The tip-off here is that this Peregrine scandal amounts to a couple hundred dollars gone missing. Real dollars stolen. It's quaint. I'm not sure, but that sounds like the extent of the damages so far anyway. We're not in Jamie Dimon here with this moron.

What you'd expect from a derivatives loss, these days, is more of a bad bet leading to billions owed - billions that are not missing because they never existed. The "theft" occurs when the banks help themselves to the US Treasury and the future wealth of unborn children to cover their bets. Then seek ways to make any illegal activity, legal so they can keep doing it.

Another way you can tell this is from a more quaint, established form of derivatives, is that the guy is actually going to be prosecuted for this fraud, and spend time in prison, whereas the big firms like Goldman Sachs are not prosecuted for the gigantic fraud of the security swaps based on the housing bubble. They knew the triple A swap were fraudulently rated but they did not care - they were making a fortune in bonuses so why stop the music? What happens to them is they get fined - sort of like an overdue library book.

Nobody really close to this bigger derivatives market ever goes to jail for the biggest fraud in the history of the world, a fraud that's taken down Greece, and is munching its way through the global economy.

Otherwise, people like Henry Paulson would probably be in prison, which would mean Merritt would not own the Timbers, and that would mean the Timbers would not have given up 4 goals in 9 minutes to the LA Galaxy last night.

But that also means David Beckham would never have kicked that incredible goal. I really hope you saw it - it is your payoff for the derivatives scandal. Think of it as Henry Paulson writing you a dividend check - your cut from the biggest rip-off ever.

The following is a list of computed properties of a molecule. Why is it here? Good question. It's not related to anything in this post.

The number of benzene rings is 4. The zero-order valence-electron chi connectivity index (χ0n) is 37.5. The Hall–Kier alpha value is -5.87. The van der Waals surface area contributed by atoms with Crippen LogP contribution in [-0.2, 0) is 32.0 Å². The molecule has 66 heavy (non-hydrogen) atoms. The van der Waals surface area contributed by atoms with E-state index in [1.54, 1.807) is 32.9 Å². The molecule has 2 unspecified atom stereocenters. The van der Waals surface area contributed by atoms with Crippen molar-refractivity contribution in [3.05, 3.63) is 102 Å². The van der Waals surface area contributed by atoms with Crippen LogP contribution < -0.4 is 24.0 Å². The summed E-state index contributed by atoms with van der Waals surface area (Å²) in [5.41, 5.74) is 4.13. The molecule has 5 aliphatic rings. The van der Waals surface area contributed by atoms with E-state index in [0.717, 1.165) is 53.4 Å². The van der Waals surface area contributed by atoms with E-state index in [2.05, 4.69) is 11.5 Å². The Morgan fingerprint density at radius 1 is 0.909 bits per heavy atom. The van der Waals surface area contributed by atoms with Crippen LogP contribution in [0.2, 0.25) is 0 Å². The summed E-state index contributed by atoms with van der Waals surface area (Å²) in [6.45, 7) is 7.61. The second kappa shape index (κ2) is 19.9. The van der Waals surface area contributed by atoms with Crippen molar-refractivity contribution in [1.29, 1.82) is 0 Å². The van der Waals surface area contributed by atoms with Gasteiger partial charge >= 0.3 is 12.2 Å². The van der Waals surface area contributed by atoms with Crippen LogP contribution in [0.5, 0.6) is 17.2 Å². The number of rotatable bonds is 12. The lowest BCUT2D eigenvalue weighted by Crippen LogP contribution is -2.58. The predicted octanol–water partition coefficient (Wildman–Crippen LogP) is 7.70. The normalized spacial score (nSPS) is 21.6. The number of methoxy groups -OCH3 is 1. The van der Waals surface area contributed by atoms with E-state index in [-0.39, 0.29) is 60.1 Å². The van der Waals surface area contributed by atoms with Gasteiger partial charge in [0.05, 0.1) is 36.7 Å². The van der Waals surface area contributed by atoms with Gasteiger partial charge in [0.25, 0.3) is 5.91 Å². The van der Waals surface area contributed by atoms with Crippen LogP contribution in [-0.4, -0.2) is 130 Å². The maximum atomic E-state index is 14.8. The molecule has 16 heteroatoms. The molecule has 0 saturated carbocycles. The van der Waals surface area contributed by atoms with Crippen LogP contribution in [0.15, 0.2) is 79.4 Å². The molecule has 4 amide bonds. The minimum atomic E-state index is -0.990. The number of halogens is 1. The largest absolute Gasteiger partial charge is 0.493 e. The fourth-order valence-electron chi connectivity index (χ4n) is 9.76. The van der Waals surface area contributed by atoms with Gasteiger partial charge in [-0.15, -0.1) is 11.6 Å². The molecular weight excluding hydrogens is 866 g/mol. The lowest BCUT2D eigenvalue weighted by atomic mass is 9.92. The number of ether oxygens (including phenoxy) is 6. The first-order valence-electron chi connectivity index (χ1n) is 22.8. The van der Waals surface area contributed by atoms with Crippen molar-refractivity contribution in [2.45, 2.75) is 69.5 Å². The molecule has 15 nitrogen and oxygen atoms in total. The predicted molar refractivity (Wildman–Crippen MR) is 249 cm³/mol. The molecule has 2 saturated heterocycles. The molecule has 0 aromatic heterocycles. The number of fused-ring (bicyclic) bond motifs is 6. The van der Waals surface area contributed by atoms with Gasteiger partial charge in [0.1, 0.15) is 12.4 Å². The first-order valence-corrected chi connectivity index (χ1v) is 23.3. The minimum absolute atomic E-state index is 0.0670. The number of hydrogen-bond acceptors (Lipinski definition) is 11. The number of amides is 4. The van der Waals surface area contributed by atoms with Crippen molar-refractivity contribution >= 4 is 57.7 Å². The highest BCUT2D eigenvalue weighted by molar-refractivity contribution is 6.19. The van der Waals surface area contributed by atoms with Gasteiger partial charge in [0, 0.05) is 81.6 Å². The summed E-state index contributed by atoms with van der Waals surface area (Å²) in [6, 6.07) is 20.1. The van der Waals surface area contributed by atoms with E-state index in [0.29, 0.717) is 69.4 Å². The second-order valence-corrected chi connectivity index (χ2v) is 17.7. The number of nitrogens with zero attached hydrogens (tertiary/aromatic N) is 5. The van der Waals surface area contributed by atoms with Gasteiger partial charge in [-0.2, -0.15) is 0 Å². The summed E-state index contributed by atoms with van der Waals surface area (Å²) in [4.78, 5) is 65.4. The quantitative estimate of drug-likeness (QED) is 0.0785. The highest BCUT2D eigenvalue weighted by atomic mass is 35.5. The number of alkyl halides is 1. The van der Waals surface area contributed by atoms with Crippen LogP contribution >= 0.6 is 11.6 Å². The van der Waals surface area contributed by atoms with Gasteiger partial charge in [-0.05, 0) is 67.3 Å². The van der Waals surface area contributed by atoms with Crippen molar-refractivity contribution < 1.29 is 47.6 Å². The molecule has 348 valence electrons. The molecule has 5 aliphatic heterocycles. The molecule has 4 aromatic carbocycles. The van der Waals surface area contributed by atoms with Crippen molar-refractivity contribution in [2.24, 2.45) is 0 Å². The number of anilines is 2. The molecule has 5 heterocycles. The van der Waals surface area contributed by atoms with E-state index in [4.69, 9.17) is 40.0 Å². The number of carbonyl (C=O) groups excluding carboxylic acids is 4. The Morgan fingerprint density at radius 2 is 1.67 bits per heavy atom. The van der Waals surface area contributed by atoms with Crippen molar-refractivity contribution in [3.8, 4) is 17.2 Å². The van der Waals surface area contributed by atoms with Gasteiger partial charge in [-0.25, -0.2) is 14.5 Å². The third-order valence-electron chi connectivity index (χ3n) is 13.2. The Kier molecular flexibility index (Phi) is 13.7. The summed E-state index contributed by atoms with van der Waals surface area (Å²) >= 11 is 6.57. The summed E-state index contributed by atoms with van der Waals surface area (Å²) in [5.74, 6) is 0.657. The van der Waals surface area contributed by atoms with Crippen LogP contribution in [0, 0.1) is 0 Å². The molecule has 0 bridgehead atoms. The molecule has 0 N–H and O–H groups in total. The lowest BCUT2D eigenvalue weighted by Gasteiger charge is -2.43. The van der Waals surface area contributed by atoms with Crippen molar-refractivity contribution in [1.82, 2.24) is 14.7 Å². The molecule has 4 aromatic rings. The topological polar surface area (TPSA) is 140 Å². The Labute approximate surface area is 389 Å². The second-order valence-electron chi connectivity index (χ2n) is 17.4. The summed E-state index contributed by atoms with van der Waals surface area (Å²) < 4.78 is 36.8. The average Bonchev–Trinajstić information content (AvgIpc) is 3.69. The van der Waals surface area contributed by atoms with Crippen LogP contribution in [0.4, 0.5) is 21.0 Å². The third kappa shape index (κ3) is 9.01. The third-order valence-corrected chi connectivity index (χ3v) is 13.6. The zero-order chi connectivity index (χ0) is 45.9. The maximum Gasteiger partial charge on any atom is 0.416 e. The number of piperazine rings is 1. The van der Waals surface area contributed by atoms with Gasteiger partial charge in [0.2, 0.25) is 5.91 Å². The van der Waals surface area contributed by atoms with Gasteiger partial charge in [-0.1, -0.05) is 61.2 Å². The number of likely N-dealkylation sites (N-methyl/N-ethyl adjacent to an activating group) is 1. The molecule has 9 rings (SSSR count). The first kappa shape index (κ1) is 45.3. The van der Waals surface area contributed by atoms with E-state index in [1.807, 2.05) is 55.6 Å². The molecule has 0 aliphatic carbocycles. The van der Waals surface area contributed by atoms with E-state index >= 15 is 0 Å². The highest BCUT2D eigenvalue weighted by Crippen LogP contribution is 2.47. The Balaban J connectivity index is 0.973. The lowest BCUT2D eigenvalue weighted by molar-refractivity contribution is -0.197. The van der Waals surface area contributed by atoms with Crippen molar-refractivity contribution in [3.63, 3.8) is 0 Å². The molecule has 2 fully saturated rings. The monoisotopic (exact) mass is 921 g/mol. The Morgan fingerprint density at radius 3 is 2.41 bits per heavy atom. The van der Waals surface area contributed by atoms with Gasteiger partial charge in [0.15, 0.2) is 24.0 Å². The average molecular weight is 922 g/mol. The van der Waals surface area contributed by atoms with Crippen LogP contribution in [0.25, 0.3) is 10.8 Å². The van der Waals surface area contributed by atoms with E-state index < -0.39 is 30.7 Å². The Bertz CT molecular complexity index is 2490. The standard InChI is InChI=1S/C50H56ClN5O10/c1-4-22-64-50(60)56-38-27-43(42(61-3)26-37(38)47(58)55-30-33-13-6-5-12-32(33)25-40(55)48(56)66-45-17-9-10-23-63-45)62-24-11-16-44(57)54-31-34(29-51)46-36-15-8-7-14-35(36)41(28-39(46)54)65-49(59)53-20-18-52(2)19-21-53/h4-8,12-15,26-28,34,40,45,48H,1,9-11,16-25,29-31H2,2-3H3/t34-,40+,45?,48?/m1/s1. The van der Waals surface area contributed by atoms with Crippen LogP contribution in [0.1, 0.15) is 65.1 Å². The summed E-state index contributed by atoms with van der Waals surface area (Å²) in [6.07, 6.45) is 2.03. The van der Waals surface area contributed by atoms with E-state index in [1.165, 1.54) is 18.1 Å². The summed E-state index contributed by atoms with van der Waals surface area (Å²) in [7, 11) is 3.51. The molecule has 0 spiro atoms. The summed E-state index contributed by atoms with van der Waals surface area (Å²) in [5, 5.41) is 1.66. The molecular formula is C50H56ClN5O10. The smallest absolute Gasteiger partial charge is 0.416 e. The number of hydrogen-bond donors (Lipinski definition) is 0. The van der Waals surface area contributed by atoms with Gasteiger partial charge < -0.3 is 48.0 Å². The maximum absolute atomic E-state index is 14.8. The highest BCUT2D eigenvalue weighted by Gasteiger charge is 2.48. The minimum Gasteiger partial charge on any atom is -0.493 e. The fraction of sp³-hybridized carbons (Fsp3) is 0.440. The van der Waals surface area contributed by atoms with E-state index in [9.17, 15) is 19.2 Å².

Or something like that.

Lets try that again with the keyboard cleaned.

Doesn't the idea of carbon credits and "cap and trade" carbon futures just warm the very cockles of your heart??

If you thought mortgage derivatives were risky beyond prediction, you should be aghast at the idea of carbon trading.

And by a couple of hundred dollars in my comment, I meant a couple of hundred million dollars.

Russell Wasendorf Sr was on the board of the regulation board that was supposed to be overseeing his company.

Never once did they actually look at the books - NEVER ONCE! They just took his word for it.

Meanwhile John Corzine, the guy that is tight with Obama and company did exactly the same thing - stole customer's money - and has walked away scot-free.

Both of these firms are linked at the hip with JP Morgan - old money never goes away, they just create front companies to take the hit.

A news report that ran this week says Iceland has some sort of bounty on criminal banksters, AND private investigators (like special prosecutors) may obtain licensing as civilian bounty hunters to apprehend the banksters and collect the reward.

hmmmm ... I wonder what the bounty on Karl Rove would be ....
Bounty hunting perhaps beats playing the lottery.

Bernie Madoff sat on the board of NASDAQ and a was a Vice-Chairman of the National Association of Securities Dealers, a forerunner of the current self-regulatory organization for Wall Street, FINRA.

This incident is pure theft. Instead of following though on client instructions, the broker misappropriated client funds to pay himself and other clients, and then lied about it.

There's a world of difference between theft and having a difference of opinion with a bunch of dim-witted accountants at the bond ratings agencies as to the value of diversification and the likely default and early repayment rates for sets of mortgages.

Clicky Web Analytics